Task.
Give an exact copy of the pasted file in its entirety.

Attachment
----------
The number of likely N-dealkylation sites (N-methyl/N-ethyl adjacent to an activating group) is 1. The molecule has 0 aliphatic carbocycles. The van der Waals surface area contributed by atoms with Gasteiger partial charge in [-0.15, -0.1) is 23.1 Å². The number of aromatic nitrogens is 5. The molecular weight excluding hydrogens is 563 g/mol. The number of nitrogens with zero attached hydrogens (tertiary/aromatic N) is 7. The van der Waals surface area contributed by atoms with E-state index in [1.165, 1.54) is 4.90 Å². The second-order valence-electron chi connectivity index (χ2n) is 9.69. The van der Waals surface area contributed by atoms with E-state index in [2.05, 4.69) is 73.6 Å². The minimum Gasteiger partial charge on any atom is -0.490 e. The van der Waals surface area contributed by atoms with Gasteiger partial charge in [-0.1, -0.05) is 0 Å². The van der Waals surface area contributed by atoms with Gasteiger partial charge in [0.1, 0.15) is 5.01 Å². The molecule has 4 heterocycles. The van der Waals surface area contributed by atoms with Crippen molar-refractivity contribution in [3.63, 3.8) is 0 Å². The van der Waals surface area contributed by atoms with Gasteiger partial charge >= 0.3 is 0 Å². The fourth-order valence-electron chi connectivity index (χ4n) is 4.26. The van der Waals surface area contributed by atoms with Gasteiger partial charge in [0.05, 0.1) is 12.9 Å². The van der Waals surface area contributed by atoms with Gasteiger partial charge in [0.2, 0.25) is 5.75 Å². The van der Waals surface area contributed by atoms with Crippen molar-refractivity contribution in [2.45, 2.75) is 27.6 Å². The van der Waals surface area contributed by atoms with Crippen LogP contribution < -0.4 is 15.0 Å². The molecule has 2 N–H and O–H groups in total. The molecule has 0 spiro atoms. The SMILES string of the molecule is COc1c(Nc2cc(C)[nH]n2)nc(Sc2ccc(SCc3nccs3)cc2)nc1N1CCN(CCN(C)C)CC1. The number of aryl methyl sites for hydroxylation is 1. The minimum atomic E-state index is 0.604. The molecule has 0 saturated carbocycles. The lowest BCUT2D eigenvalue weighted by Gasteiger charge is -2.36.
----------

The number of likely N-dealkylation sites (N-methyl/N-ethyl adjacent to an activating group) is 1. The molecule has 0 aliphatic carbocycles. The van der Waals surface area contributed by atoms with Gasteiger partial charge in [-0.15, -0.1) is 23.1 Å². The number of aromatic nitrogens is 5. The molecular weight excluding hydrogens is 563 g/mol. The number of nitrogens with zero attached hydrogens (tertiary/aromatic N) is 7. The van der Waals surface area contributed by atoms with E-state index in [1.165, 1.54) is 4.90 Å². The second-order valence-electron chi connectivity index (χ2n) is 9.69. The van der Waals surface area contributed by atoms with E-state index in [2.05, 4.69) is 73.6 Å². The minimum Gasteiger partial charge on any atom is -0.490 e. The van der Waals surface area contributed by atoms with Gasteiger partial charge in [-0.1, -0.05) is 0 Å². The van der Waals surface area contributed by atoms with Gasteiger partial charge in [0.1, 0.15) is 5.01 Å². The molecule has 4 heterocycles. The van der Waals surface area contributed by atoms with Crippen molar-refractivity contribution in [3.63, 3.8) is 0 Å². The van der Waals surface area contributed by atoms with Gasteiger partial charge >= 0.3 is 0 Å². The fourth-order valence-electron chi connectivity index (χ4n) is 4.26. The van der Waals surface area contributed by atoms with Gasteiger partial charge in [0.05, 0.1) is 12.9 Å². The van der Waals surface area contributed by atoms with Gasteiger partial charge in [0.2, 0.25) is 5.75 Å². The van der Waals surface area contributed by atoms with Crippen molar-refractivity contribution in [2.45, 2.75) is 27.6 Å². The van der Waals surface area contributed by atoms with Crippen LogP contribution < -0.4 is 15.0 Å². The molecule has 2 N–H and O–H groups in total. The molecule has 0 spiro atoms. The SMILES string of the molecule is COc1c(Nc2cc(C)[nH]n2)nc(Sc2ccc(SCc3nccs3)cc2)nc1N1CCN(CCN(C)C)CC1. The number of aryl methyl sites for hydroxylation is 1. The minimum atomic E-state index is 0.604. The molecule has 0 saturated carbocycles. The lowest BCUT2D eigenvalue weighted by Gasteiger charge is -2.36.